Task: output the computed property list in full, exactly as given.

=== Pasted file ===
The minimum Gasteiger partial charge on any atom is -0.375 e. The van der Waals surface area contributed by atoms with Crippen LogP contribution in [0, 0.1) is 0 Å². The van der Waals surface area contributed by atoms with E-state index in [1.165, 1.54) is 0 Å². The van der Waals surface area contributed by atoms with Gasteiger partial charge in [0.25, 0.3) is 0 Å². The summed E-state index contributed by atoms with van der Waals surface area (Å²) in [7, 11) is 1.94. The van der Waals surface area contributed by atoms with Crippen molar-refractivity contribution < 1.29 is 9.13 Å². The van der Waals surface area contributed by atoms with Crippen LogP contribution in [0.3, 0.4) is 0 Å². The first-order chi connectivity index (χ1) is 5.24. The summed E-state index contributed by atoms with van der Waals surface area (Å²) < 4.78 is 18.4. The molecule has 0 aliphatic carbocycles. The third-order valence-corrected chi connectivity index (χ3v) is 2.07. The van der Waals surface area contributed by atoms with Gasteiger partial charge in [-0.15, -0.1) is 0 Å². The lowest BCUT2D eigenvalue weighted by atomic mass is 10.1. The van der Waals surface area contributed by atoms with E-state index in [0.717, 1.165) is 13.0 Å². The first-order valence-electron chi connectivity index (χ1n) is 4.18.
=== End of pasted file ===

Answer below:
The minimum Gasteiger partial charge on any atom is -0.375 e. The van der Waals surface area contributed by atoms with Crippen LogP contribution in [0, 0.1) is 0 Å². The van der Waals surface area contributed by atoms with E-state index in [1.165, 1.54) is 0 Å². The van der Waals surface area contributed by atoms with Gasteiger partial charge in [0.25, 0.3) is 0 Å². The summed E-state index contributed by atoms with van der Waals surface area (Å²) in [7, 11) is 1.94. The van der Waals surface area contributed by atoms with Crippen molar-refractivity contribution < 1.29 is 9.13 Å². The van der Waals surface area contributed by atoms with Crippen LogP contribution in [0.3, 0.4) is 0 Å². The first-order chi connectivity index (χ1) is 5.24. The summed E-state index contributed by atoms with van der Waals surface area (Å²) < 4.78 is 18.4. The molecule has 0 aliphatic carbocycles. The third-order valence-corrected chi connectivity index (χ3v) is 2.07. The van der Waals surface area contributed by atoms with Gasteiger partial charge in [-0.15, -0.1) is 0 Å². The lowest BCUT2D eigenvalue weighted by atomic mass is 10.1. The van der Waals surface area contributed by atoms with E-state index in [0.717, 1.165) is 13.0 Å². The first-order valence-electron chi connectivity index (χ1n) is 4.18.